Communism, Fascism or Democracy?

Communism, Fascism or Democracy?

Communism, Fascism or Democracy?

Communism, Fascism or Democracy?

Excerpt

In any discussion of political principles today the true meaning of the word democracy is a major point of controversy. Capitalism, communism, and fascism are clear- cut concepts in contrast to the vague associations that democracy evokes. Capitalism and democracy have personal and civil liberties in common, and owing to their history of association, they seem to some people to be necessarily dependent upon one another. But they are not identical. Historically, capitalism has arisen and developed under undemocratic forms of government, and today it is being attacked in behalf of democratic principles. An uncapitalistic democracy is logically possible: Jefferson clearly envisaged such an order, and the ideal order that Karl Marx contemplated was similar in spirit although very different in conditions and institutions.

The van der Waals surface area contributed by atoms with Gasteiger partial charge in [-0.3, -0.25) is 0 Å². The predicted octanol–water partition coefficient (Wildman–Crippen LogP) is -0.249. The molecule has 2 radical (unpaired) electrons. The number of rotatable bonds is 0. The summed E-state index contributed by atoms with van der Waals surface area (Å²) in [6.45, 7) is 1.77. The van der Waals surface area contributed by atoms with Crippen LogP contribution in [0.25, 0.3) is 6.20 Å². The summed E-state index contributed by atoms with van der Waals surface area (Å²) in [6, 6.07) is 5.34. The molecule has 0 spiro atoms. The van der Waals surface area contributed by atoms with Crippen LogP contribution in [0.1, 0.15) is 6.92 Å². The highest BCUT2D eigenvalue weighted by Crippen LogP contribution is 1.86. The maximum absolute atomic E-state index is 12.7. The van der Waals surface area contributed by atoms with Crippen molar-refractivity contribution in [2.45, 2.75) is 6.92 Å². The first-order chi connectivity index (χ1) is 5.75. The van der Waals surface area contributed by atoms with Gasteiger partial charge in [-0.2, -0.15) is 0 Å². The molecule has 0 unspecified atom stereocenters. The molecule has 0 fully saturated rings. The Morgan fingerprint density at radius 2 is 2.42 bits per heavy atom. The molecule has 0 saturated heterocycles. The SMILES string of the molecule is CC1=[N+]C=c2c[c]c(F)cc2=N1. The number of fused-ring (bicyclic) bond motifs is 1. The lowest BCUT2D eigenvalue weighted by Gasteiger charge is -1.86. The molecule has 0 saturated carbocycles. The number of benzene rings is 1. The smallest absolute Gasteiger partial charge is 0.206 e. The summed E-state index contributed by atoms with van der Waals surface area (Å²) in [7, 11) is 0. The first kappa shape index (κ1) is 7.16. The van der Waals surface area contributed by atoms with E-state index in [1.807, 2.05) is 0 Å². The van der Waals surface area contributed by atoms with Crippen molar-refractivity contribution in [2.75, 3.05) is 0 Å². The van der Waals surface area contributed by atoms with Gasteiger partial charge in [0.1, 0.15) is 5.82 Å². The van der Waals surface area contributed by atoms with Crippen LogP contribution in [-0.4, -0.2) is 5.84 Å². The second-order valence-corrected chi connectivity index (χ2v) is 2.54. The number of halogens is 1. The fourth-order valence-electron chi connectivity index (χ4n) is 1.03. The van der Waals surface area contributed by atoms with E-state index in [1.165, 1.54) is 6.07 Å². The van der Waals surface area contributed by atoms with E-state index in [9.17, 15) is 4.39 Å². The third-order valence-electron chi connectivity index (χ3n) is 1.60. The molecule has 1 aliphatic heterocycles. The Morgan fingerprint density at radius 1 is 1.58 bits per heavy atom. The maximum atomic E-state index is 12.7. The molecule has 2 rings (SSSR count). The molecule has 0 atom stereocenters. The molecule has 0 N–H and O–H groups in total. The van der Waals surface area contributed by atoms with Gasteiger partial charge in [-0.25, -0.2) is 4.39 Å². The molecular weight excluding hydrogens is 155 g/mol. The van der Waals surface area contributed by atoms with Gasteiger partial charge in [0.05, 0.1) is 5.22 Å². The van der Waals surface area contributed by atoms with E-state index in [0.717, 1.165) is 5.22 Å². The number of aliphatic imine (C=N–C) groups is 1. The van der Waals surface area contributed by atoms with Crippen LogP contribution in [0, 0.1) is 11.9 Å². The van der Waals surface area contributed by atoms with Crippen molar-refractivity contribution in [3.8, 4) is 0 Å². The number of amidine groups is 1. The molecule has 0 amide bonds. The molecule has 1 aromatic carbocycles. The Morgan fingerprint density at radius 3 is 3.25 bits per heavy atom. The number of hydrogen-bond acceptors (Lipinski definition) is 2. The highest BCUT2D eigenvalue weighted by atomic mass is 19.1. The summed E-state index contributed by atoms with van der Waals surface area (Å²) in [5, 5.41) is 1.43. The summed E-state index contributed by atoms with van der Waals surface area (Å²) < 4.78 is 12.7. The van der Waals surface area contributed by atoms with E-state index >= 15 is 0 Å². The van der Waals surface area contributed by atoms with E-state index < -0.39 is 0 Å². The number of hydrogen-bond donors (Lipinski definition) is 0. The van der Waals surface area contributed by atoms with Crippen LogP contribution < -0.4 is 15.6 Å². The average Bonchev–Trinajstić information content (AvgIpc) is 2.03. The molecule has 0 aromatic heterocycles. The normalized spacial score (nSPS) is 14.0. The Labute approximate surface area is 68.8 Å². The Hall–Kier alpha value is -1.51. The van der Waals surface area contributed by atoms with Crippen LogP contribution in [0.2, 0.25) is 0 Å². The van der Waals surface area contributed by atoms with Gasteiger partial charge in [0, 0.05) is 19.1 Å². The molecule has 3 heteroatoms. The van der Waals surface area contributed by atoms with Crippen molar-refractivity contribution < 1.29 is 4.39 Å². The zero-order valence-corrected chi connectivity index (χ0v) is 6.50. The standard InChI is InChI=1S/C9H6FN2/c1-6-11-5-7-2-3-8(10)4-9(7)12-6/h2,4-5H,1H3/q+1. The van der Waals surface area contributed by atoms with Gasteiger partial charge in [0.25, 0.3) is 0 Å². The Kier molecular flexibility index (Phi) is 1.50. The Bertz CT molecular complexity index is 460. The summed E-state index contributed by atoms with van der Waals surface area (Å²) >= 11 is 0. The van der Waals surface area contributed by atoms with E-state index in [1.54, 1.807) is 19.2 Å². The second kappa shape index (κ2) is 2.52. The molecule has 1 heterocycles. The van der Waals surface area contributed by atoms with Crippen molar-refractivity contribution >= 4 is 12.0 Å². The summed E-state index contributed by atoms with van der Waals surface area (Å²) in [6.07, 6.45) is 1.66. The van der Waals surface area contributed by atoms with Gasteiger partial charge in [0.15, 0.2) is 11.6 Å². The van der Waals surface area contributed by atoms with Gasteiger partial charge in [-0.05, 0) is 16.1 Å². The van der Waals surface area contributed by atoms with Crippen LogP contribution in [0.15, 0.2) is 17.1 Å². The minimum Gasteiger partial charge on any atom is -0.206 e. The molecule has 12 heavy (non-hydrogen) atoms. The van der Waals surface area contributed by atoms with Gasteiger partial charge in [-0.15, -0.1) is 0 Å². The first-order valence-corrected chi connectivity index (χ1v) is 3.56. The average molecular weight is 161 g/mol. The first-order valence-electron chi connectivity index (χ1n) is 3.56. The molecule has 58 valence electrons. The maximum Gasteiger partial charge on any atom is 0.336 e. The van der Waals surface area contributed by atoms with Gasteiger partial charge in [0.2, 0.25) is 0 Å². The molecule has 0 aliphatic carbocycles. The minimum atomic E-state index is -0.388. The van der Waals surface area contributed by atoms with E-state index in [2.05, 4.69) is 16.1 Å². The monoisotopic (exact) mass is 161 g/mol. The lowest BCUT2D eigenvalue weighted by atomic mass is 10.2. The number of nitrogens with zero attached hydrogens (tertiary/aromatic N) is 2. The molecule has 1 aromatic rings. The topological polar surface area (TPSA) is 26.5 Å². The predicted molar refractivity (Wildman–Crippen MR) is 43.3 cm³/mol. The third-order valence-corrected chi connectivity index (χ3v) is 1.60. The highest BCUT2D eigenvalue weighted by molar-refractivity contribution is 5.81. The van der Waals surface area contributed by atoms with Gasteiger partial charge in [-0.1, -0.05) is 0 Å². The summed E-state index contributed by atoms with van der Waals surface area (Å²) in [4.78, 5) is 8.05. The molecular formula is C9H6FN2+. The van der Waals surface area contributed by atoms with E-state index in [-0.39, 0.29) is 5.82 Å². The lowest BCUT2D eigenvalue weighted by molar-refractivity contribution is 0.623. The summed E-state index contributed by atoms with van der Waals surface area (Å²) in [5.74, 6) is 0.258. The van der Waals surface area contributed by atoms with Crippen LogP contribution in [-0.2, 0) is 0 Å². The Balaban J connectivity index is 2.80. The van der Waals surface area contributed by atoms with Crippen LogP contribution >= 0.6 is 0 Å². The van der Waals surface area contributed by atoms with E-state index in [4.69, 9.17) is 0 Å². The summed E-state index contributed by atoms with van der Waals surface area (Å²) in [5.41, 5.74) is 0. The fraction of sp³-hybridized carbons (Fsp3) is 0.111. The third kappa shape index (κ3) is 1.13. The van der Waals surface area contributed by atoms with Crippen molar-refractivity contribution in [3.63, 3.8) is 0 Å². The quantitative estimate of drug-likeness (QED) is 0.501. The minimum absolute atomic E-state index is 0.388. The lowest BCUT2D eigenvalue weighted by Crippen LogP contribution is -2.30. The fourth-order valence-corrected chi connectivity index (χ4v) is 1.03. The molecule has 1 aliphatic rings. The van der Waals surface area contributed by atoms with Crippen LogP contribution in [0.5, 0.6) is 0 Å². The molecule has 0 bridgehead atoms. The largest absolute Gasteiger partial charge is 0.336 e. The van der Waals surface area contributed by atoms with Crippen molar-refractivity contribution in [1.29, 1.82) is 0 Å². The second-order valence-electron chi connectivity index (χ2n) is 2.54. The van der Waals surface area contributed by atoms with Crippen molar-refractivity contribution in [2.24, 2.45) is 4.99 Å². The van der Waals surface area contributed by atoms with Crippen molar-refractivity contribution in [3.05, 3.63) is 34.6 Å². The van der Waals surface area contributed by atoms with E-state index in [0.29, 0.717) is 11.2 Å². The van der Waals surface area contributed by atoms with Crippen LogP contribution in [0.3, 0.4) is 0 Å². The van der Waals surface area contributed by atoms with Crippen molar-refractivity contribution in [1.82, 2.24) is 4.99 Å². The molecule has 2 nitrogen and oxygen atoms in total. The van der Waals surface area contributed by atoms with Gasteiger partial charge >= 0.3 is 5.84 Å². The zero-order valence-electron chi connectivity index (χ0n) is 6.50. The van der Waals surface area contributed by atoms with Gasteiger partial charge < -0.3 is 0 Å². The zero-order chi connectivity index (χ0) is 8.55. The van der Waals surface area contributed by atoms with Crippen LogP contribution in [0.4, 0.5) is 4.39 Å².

The world is apparently drifting away from democracy. But while communism and fascism deride democratic liberty as a bourgeois prejudice, they both claim to be in line with the true democratic tradition, even though the means they use to attain their aims seem to be contrary to it. From this confusion only one thing stands out as clear and certain: democracy has a moral authority that cannot be ignored even by those who may be opposed to it; they are forced to invoke the magic of its name while they rally their forces to destroy it.

To dispel a confusion that has been deepened by most . . .

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